Rossi: The greatest ever?
There were groans of despair all along the pitlane when Valentino Rossi recently announced that he may stay in MotoGP for another four or five seasons. But if the MotoGP king’s young rivals were downcast at the news, there were squeals of delight from the offices of series rights-holder Dorna.
Rarely has one man carried a sport like Rossi carries MotoGP. Such is the Italian’s mainstream appeal that sponsorship finders shudder whenever mention is made of his retirement. “When he goes, it will be like a desert round here,” says one MotoGP money man. Another suggests his exit will hurt the series more than would Ferrari quitting Formula 1.
Rossi’s pop star profile isn’t in question, neither is his spell-binding talent – the only question that remains is whether he is the greatest bike racer of all time.
Of course, it’s a pointless argument, and the man himself knows it. All Rossi will admit is that he’s somewhere in motorcycle racing’s all-time top three, along with 1960s and ’70s aces Mike Hailwood and Giacomo Agostini. “I am on the podium of history,” he says. “But it is impossible to say if I am better than Ago or Mike.” (Incidentally, I take issue with his top three. I’d ask Ago to step down and invite King Kenny Roberts, the Californian cowboy who ruled bike racing in the late ’70s, to take his place.)
Rossi recently became the second rider in history to achieve 100 Grand Prix victories. Over the past nine years the 30-year-old has won seven MotoGP world titles, an astonishing feat in a sport that tends to chew up and spit out even its greatest exponents.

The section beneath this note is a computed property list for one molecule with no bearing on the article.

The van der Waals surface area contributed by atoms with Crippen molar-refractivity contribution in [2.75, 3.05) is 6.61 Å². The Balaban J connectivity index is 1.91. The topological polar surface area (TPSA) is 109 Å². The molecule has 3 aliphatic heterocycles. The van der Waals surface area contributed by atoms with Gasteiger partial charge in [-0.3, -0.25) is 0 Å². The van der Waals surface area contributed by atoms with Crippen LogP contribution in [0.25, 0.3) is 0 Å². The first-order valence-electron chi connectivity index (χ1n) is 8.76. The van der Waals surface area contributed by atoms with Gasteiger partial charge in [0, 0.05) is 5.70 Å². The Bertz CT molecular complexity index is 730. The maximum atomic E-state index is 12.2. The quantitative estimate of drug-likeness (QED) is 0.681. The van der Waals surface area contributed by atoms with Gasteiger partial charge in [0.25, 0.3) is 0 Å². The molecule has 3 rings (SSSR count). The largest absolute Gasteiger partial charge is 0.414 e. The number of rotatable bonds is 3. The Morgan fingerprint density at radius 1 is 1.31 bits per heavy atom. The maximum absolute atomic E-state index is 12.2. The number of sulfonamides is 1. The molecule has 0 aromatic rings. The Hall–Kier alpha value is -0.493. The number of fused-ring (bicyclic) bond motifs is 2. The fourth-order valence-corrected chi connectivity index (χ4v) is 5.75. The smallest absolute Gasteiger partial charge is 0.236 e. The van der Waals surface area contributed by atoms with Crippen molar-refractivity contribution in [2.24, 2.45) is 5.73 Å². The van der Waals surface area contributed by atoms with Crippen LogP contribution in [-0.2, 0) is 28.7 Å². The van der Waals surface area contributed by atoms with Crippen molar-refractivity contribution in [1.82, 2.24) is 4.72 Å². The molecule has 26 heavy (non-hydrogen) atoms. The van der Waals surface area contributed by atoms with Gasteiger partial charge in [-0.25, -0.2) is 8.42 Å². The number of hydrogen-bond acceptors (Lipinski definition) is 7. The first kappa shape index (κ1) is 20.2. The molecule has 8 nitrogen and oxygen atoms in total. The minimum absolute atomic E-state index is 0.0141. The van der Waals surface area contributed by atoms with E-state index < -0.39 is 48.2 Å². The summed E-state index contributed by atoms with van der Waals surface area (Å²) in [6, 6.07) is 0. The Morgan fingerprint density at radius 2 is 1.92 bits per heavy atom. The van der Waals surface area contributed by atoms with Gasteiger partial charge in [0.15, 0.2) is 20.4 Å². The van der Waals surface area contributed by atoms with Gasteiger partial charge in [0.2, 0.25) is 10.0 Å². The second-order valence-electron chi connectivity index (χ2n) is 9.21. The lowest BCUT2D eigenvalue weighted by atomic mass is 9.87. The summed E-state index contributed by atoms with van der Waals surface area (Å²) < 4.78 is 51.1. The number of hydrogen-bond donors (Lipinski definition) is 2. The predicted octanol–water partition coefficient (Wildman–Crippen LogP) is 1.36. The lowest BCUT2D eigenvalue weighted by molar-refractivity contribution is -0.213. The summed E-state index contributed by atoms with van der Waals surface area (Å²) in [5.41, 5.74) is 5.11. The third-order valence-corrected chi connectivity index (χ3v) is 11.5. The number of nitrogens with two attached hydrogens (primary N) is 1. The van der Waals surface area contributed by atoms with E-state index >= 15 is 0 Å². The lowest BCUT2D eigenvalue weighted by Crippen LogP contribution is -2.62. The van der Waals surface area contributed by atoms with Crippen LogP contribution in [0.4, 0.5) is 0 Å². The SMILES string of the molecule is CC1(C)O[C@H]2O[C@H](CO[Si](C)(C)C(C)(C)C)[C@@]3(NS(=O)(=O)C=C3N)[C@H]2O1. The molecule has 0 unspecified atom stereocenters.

Rossi is remarkable because he is the complete racer – a very rare breed. His talent is sublime, but that’s just the start of it.
His high-voltage intelligence is what allows him to use his natural talent to such devastating effect. Engineers who work with him are amazed at his ability to analyse machine behaviour. “When Valentino comes into the pits he’s like a computer,” says Jerry Burgess, his crew chief since 2000. “He gives you a list of six or eight things he wants looking at, like a download. He’s more analytical than the rest of them and he has the ability to process information so fast and accurately. Whether the little electric pulses in his brain fire a bit better than yours or mine, I don’t know.”
Rossi also has bravery in abundance, an important requirement on two wheels. He has never missed a Grand Prix since his debut in 1996; that’s 226 consecutive World Championship races, some of them ridden with a broken bone or two.
Last, but not least, there is something of the good, old-fashioned race track maniac about Rossi. Over the years he has made some very heavy passes. “On track, Valentino’s pretty vicious,” affirms MotoGP rival Colin Edwards.
As a fellow Yamaha rider, Edwards is allowed to inspect Rossi’s data, to gaze in wonder at the curves and squiggles that reveal his genius in meticulous detail. The ride that most impressed Edwards was Rossi’s walking-on-water victory in the rain-lashed 2005 British Grand Prix at Donington.
“I locked the front a couple of times and nearly crashed and it scared the shit out of me,” says the Texan, who knows as well as anyone that locking the front tyre is the easiest way to crash a motorcycle. “After the race I looked at his data and it was scary. The guy was locking the front on a track that was slicker than snot; every other corner he had it locked. I asked him, ‘was your front locked?’; he said, ‘oh yeah, a couple of times’. I looked at the computer and it was, like, a couple of times? F***, it was every corner, this guy’s crazy!”
Rossi has several good years left in him but even he knows that one day his time will be up. He likens young rivals Jorge Lorenzo and Casey Stoner to circling sharks. “They look at me with some blood flowing and they think, ‘Okay, now is the time’,” he says.
“If I am not strong, they will eat me in one bite.”